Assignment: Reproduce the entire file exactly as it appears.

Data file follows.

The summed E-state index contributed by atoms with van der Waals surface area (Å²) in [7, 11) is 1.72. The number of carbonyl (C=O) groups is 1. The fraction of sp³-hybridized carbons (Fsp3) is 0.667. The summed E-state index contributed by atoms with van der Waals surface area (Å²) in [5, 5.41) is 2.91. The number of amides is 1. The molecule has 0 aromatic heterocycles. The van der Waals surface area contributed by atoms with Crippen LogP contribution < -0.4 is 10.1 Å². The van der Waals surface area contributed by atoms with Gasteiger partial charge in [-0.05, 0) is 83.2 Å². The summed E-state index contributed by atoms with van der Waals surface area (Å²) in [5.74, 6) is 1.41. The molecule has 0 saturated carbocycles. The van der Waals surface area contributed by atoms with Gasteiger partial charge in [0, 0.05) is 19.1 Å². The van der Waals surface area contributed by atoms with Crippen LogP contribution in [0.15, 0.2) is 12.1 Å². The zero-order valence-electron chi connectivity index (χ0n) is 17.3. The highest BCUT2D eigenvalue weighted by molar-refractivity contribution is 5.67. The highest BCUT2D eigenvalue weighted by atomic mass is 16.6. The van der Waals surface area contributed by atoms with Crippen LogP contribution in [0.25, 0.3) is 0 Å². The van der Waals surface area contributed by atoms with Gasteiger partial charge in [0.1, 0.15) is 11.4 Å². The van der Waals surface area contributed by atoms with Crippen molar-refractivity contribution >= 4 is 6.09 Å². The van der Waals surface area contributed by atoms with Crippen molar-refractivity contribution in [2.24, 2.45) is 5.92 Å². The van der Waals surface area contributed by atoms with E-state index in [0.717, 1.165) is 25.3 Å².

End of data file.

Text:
The summed E-state index contributed by atoms with van der Waals surface area (Å²) in [7, 11) is 1.72. The number of carbonyl (C=O) groups is 1. The fraction of sp³-hybridized carbons (Fsp3) is 0.667. The summed E-state index contributed by atoms with van der Waals surface area (Å²) in [5, 5.41) is 2.91. The number of amides is 1. The molecule has 0 aromatic heterocycles. The van der Waals surface area contributed by atoms with Crippen LogP contribution < -0.4 is 10.1 Å². The van der Waals surface area contributed by atoms with Gasteiger partial charge in [-0.05, 0) is 83.2 Å². The summed E-state index contributed by atoms with van der Waals surface area (Å²) in [5.74, 6) is 1.41. The molecule has 0 saturated carbocycles. The van der Waals surface area contributed by atoms with Gasteiger partial charge in [0, 0.05) is 19.1 Å². The van der Waals surface area contributed by atoms with Crippen LogP contribution in [0.15, 0.2) is 12.1 Å². The zero-order valence-electron chi connectivity index (χ0n) is 17.3. The highest BCUT2D eigenvalue weighted by molar-refractivity contribution is 5.67. The highest BCUT2D eigenvalue weighted by atomic mass is 16.6. The van der Waals surface area contributed by atoms with Crippen LogP contribution in [0.25, 0.3) is 0 Å². The van der Waals surface area contributed by atoms with Gasteiger partial charge in [0.1, 0.15) is 11.4 Å². The van der Waals surface area contributed by atoms with Crippen molar-refractivity contribution >= 4 is 6.09 Å². The van der Waals surface area contributed by atoms with Crippen molar-refractivity contribution in [2.24, 2.45) is 5.92 Å². The van der Waals surface area contributed by atoms with E-state index in [0.717, 1.165) is 25.3 Å².